1. Realize that you have a serious up-hill battle. Every year, CCS and Art Centre graduate 40-60 people in trans design. These students are already in the NA centres of trans design. They are also meeting designers at the car companies. I think an average amount of entry level posts is 30 a year. So you are going to have to be better than half the students who spend four years studying this one particular field.

However…you are Canadian (I assume). Broaden your vision and there are less sexy opportunities. Bombardier recreational, Bombardier transport, bus companies like Prevost and suppliers like Magna. Try now to get in contact with these companies and find out what they are looking for. Don’t be afraid to call people either. People love talking about themselves and that’s what you will be asking for.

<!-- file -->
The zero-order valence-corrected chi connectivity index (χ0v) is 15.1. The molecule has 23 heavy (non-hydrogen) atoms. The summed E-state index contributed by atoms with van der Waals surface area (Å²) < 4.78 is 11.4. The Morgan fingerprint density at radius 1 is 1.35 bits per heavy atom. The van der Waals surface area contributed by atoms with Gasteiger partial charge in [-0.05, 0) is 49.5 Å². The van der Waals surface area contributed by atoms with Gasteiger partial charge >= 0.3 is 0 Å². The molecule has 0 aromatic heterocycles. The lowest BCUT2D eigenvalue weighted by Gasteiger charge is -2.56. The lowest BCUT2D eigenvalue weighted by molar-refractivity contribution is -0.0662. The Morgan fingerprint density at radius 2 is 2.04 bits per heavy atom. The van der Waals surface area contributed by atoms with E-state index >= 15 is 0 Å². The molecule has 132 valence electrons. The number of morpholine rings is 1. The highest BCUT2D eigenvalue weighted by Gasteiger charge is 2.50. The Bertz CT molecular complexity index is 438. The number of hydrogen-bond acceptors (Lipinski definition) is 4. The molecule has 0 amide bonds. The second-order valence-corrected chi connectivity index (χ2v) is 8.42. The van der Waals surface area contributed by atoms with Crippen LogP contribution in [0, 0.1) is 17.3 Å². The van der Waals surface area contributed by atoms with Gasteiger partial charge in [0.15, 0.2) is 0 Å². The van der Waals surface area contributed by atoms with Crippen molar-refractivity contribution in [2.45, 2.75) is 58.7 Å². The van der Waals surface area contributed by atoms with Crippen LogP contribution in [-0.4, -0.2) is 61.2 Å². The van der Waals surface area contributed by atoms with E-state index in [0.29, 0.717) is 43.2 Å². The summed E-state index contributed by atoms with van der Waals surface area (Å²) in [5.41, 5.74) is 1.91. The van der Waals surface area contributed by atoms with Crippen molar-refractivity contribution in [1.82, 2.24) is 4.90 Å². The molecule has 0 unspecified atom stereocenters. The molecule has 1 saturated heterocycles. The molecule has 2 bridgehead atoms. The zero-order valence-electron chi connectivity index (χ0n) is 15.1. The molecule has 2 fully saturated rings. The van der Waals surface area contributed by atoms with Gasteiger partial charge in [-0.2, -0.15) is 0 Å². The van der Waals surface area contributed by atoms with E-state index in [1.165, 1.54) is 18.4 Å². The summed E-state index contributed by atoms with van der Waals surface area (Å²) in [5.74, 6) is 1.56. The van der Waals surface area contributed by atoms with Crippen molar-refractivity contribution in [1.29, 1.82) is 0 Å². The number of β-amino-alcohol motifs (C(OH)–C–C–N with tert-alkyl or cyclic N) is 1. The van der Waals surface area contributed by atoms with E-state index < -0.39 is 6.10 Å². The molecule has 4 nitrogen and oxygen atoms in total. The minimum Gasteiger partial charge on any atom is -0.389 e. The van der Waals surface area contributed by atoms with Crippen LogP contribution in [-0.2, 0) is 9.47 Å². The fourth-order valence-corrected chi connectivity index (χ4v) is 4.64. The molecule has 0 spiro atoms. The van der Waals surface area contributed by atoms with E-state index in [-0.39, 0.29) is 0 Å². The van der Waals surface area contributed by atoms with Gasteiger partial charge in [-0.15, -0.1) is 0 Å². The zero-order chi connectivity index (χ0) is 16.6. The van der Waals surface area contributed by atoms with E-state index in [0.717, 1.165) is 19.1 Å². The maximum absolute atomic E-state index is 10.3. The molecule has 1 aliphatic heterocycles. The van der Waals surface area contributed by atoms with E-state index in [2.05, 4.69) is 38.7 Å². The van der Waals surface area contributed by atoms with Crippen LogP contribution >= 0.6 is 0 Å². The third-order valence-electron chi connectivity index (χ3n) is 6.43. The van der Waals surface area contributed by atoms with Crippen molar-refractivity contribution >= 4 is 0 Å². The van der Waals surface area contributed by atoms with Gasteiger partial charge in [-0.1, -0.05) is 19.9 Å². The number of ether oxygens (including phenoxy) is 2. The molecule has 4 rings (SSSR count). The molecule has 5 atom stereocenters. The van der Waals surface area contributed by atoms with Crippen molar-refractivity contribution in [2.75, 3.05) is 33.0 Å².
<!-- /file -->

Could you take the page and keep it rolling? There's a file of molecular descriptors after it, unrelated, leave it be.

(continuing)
Best of luck!

Your best bet would be to get an internship at Valcourt designing Skidoos. Then get transferred to CCS/CIA/ACCAD or graduate from CU first. I think Denys Lapointe heads the trans design dept for Bombardier Recr Vehicles in Valcourt.


Over in Daihatsu, all junior staff start off as exterior, and those who express an interest in interior will get the extra training. No one really gets hired off the bat as an interior designer. The focus here is very much on packaging, hence form dictated by function, so a reasonable understanding of both are necessary.